Wargaming the Midterms

What a wild week it’s been since we last looked at the battle for control of the Senate, but let’s look at the overall picture before we get to the specific weirdnesses.


At Practical Politicking, my friend Tom Dougherty predicts that “a Republican majority in the Senate is virtually guaranteed,” if there’s a solid GOTV effort. That’s a mighty big if, since the Republicans must to produce enough corporeal voters to counteract the Democrats’ natural advantages with the community of Undead American voters.

Tom quotes former Romney pollster Neil Newhouse on the problem:

Republican voters are significantly more enthusiastic, are pumped up for this election and you’ll have to hold them back from the polls on Election Day. So Republicans have a significant advantage in intensity. Well, you know what? I did the Romney campaign two years ago. I’ve seen those numbers before. We had that same intensity advantage in 2012. I’ve learned a lot of valuable lessons from working the Romney campaign. One of the valuable lessons I’ve learned is that an unenthusiastic vote counts just as much as an enthusiastic vote. And so when Democrats are able to, because of their ground operation, turn out voters who are low propensity, who are unlikely, who are low interest voters, their votes count just as much as my Republican 45-year old man in the suburbs who rushes to the polls on election day.

I am that 45-year-old suburban voter, so I feel Newhouse’s pain and echo his worries. Nevertheless, Tom sees a 77% chance of a six-seat pickup for the win, and 60% for an eight-seat gain.


RealClearPolitics’ poll-averaged map helps to confirm Dougherty’s math, showing the GOP netting eight seats for a comfortable 53-47 majority. Oddly enough, the Democrat caucus is really only 45, but two “independent” senators (King, ME, & Sanders, VT) choose to caucus with the Dems for some mysterious reason or other — maybe it’s Harry Reid’s magnetic charm.

Peering into Larry Sabato’s Crystal Ball, Kyle Kondik and Geoffrey Skelley see a murkier picture:

The GOP needs at least a net gain of six seats to win back Congress’ upper chamber. But the math is complicated by Sen. Pat Roberts’ (R) struggles in Kansas against independent Greg Orman, and even if Roberts wins, the GOP may not get to 51 seats until after Dec. 6 (Louisiana’s runoff) or even Jan. 6, 2015 (Georgia’s runoff), making it difficult to actually call the Senate for Republicans even this close to Nov. 4.

Don’t you want to put more scare quotes around “independent” when it’s in front of Orman’s name — maybe three or four sets of them? But I digress.

Now let’s get to the weird stuff.

Should the Democrats hold on to the Senate, they might do so due to four races in the unlikeliest place — that terrible, horrible, no good, misogynist, racist South.

Something strange is going on in Kentucky. Just one week after dropping official support for Alison Lundergan Grimes’ efforts against GOP Senate Minority Leader Mitch McConnell, the DNSC is committing almost three quarters of a million dollars in new TV ad buys. The reason given is that “new internal polling shows that undecided voters are breaking Grimes’ way.” Undecideds typically do break for the challenger, and looking at the map it’s clear that the DNSC doesn’t have many states left where any new spending makes much sense, not to mention the huge bragging rights in taking down the GOP’s top man in the Senate.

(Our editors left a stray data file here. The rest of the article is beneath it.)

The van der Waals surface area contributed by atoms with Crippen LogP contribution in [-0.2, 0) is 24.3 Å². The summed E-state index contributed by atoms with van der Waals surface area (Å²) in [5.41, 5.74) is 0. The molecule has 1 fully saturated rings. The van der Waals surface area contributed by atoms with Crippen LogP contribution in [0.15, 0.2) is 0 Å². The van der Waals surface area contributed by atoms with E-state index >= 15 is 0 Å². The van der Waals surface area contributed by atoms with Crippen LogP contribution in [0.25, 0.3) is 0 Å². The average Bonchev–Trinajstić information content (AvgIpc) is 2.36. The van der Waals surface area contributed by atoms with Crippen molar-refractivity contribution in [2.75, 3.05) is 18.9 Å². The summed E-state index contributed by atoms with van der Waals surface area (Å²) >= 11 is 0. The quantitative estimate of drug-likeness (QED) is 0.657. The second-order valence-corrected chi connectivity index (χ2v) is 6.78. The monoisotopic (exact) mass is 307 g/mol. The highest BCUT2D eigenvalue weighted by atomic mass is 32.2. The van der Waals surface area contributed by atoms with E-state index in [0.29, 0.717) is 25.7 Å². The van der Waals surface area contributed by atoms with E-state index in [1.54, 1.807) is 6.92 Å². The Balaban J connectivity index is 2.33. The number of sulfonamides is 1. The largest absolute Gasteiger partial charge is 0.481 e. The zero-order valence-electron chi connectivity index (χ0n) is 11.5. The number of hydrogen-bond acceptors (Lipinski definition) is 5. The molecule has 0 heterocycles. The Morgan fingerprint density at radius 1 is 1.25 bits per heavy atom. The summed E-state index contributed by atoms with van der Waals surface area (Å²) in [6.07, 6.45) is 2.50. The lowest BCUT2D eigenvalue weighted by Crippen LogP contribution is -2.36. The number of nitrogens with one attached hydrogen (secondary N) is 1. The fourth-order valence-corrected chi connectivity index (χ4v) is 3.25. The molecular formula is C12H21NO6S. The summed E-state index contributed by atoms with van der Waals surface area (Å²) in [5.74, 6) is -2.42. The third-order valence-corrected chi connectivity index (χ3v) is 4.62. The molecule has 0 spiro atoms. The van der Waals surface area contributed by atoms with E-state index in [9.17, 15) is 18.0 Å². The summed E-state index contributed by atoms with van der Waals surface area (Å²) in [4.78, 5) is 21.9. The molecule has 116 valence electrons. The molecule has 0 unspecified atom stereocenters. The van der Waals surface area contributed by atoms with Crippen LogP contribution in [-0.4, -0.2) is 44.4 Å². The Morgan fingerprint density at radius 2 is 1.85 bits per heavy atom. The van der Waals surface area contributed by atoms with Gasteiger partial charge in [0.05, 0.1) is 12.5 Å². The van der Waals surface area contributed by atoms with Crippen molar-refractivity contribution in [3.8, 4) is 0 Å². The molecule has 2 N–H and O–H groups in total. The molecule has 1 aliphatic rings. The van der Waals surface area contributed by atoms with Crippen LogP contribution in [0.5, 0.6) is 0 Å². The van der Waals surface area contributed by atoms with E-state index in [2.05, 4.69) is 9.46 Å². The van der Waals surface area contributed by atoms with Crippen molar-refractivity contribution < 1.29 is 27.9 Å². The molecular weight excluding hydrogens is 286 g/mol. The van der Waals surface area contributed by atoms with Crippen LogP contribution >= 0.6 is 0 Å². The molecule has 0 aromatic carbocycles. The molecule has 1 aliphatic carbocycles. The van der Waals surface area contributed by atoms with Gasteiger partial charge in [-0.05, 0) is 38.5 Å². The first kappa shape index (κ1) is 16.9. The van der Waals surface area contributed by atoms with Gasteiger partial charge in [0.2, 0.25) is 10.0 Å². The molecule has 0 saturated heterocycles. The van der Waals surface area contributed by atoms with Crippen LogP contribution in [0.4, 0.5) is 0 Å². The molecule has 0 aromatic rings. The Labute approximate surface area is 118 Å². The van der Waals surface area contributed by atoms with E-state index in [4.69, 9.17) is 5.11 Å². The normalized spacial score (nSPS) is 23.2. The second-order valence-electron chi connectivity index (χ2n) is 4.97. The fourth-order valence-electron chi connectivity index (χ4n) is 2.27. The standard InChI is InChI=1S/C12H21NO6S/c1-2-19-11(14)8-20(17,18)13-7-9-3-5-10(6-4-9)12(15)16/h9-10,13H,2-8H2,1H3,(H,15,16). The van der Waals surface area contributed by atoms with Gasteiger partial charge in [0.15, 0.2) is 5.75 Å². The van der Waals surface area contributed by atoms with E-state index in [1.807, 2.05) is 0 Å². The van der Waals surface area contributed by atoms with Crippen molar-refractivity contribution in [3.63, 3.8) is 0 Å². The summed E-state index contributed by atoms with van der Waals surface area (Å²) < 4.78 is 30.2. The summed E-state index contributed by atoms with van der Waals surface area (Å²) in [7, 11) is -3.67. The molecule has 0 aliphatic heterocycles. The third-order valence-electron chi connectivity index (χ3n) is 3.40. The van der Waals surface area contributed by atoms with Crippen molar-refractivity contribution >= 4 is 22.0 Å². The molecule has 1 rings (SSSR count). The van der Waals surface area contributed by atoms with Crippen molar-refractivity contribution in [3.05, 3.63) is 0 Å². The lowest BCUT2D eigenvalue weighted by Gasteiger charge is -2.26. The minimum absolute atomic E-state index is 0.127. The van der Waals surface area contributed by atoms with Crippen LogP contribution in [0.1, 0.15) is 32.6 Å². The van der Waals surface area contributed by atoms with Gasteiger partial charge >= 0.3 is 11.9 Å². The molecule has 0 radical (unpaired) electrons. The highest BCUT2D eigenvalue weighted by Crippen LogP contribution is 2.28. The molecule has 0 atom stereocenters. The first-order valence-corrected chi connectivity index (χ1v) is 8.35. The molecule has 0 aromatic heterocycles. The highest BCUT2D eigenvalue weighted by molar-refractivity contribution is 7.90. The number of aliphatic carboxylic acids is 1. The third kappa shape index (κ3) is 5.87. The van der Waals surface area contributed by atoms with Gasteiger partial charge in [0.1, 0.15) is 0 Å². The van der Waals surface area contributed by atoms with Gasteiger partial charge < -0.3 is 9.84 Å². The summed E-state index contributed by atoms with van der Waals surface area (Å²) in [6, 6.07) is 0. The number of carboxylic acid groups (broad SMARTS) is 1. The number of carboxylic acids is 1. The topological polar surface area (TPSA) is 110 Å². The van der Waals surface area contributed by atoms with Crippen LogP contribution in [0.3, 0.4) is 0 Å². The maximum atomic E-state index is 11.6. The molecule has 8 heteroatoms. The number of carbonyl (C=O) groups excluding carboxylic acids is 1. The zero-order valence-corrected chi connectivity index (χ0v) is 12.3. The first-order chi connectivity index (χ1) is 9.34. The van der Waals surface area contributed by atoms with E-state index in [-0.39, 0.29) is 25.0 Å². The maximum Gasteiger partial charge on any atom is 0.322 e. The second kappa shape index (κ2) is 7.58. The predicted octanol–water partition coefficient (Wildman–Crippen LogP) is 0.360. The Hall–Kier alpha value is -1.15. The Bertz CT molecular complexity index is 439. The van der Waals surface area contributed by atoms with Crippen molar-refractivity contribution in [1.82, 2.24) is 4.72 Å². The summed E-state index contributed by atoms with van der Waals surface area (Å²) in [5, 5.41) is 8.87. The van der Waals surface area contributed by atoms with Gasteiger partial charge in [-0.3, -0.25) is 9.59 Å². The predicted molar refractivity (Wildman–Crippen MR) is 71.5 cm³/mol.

Kay Hagan seems increasingly likely to hold on to her seat in North Carolina, in what has become perhaps the most bitter, and certainly most expensive, midterm Senate election in history. The GOP’s Thom Tillis hasn’t been able to seal the deal with the state’s increasingly purple voters, and not a single reputable poll has shown him with even a modest lead since August. North Carolina was one of only two Obama states from 2008 that Mitt Romney was able to pick off (the other was Indiana), but Tillis has so far failed to capitalize on the GOP’s recovery there.

Most forecasters still think David Perdue will win one for the party of the Gipper against Michelle Nunn, but he might have peaked too soon. His averaged lead is now down to less than a single digit, and that erosion is due two recent polls from WRBL/Ledger-Enquirer/PMB and SurveyUSA which both give a small edge to Nunn. Perdue was never a strong campaigner, and his recent comments about outsourcing hurt him with the rural voters he’ll need to counteract Nunn’s strength with Atlanta’s urban voters, living and undead.

Finally there’s Louisiana, where incumbent Democrat Mary Landrieu maintains an uncomfortable 2-4 point lead, give or take, in an uncomfortable three-person race against GOP congressman Bill Cassidy and the other Republican, retired Air Force Colonel Rob Maness. If that’s not weird enough, even with third-party candidates included, a whopping 23% of Louisiana voters remain undecided. This one looks like it’s going to go into overtime until the December 6 runoff.


Which means I might have to ditch my usual election night drunkblogging for election month coffee blogging.


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